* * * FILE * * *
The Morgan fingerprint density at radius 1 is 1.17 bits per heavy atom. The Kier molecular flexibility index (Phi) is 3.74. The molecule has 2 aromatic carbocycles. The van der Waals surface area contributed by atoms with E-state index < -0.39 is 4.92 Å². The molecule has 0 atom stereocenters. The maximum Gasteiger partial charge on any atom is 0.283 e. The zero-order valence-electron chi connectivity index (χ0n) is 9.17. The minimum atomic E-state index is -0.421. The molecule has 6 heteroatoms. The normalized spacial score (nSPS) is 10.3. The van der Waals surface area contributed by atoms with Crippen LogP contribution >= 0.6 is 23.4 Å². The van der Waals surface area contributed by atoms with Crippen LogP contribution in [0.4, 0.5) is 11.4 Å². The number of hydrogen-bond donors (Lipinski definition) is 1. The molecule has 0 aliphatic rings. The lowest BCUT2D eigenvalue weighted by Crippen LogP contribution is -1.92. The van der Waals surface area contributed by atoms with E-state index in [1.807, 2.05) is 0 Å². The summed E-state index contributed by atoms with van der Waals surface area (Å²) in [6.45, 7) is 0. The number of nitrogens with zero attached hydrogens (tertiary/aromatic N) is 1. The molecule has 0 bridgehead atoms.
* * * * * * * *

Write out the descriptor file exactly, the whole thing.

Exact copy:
The Morgan fingerprint density at radius 1 is 1.17 bits per heavy atom. The Kier molecular flexibility index (Phi) is 3.74. The molecule has 2 aromatic carbocycles. The van der Waals surface area contributed by atoms with E-state index < -0.39 is 4.92 Å². The molecule has 0 atom stereocenters. The maximum Gasteiger partial charge on any atom is 0.283 e. The zero-order valence-electron chi connectivity index (χ0n) is 9.17. The minimum atomic E-state index is -0.421. The molecule has 6 heteroatoms. The normalized spacial score (nSPS) is 10.3. The van der Waals surface area contributed by atoms with Crippen LogP contribution >= 0.6 is 23.4 Å². The van der Waals surface area contributed by atoms with Crippen LogP contribution in [0.4, 0.5) is 11.4 Å². The number of hydrogen-bond donors (Lipinski definition) is 1. The molecule has 0 aliphatic rings. The lowest BCUT2D eigenvalue weighted by Crippen LogP contribution is -1.92. The van der Waals surface area contributed by atoms with E-state index in [1.807, 2.05) is 0 Å². The summed E-state index contributed by atoms with van der Waals surface area (Å²) in [6.45, 7) is 0. The number of nitrogens with zero attached hydrogens (tertiary/aromatic N) is 1. The molecule has 0 bridgehead atoms.